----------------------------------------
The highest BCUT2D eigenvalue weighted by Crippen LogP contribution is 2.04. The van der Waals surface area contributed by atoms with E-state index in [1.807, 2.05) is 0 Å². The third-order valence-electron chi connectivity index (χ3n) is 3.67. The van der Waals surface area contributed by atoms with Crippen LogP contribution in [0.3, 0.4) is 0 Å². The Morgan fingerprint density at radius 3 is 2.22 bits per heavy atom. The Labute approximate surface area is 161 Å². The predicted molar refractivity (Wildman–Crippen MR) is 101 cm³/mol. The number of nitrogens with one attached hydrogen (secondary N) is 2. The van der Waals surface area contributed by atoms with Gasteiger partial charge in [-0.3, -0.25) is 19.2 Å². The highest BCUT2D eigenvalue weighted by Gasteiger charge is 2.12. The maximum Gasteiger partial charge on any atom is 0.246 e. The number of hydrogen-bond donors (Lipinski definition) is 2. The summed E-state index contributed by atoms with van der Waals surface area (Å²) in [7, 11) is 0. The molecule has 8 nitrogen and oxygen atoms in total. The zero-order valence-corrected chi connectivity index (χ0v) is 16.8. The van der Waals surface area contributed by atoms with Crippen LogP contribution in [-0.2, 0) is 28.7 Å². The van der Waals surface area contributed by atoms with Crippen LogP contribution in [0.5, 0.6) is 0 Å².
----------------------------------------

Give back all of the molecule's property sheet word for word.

The highest BCUT2D eigenvalue weighted by Crippen LogP contribution is 2.04. The van der Waals surface area contributed by atoms with E-state index in [1.807, 2.05) is 0 Å². The third-order valence-electron chi connectivity index (χ3n) is 3.67. The van der Waals surface area contributed by atoms with Crippen LogP contribution in [0.3, 0.4) is 0 Å². The Morgan fingerprint density at radius 3 is 2.22 bits per heavy atom. The Labute approximate surface area is 161 Å². The predicted molar refractivity (Wildman–Crippen MR) is 101 cm³/mol. The number of nitrogens with one attached hydrogen (secondary N) is 2. The van der Waals surface area contributed by atoms with Gasteiger partial charge in [-0.3, -0.25) is 19.2 Å². The highest BCUT2D eigenvalue weighted by Gasteiger charge is 2.12. The maximum Gasteiger partial charge on any atom is 0.246 e. The number of hydrogen-bond donors (Lipinski definition) is 2. The summed E-state index contributed by atoms with van der Waals surface area (Å²) in [7, 11) is 0. The molecule has 8 nitrogen and oxygen atoms in total. The zero-order valence-corrected chi connectivity index (χ0v) is 16.8. The van der Waals surface area contributed by atoms with Crippen LogP contribution in [-0.2, 0) is 28.7 Å². The van der Waals surface area contributed by atoms with Crippen LogP contribution in [0.5, 0.6) is 0 Å².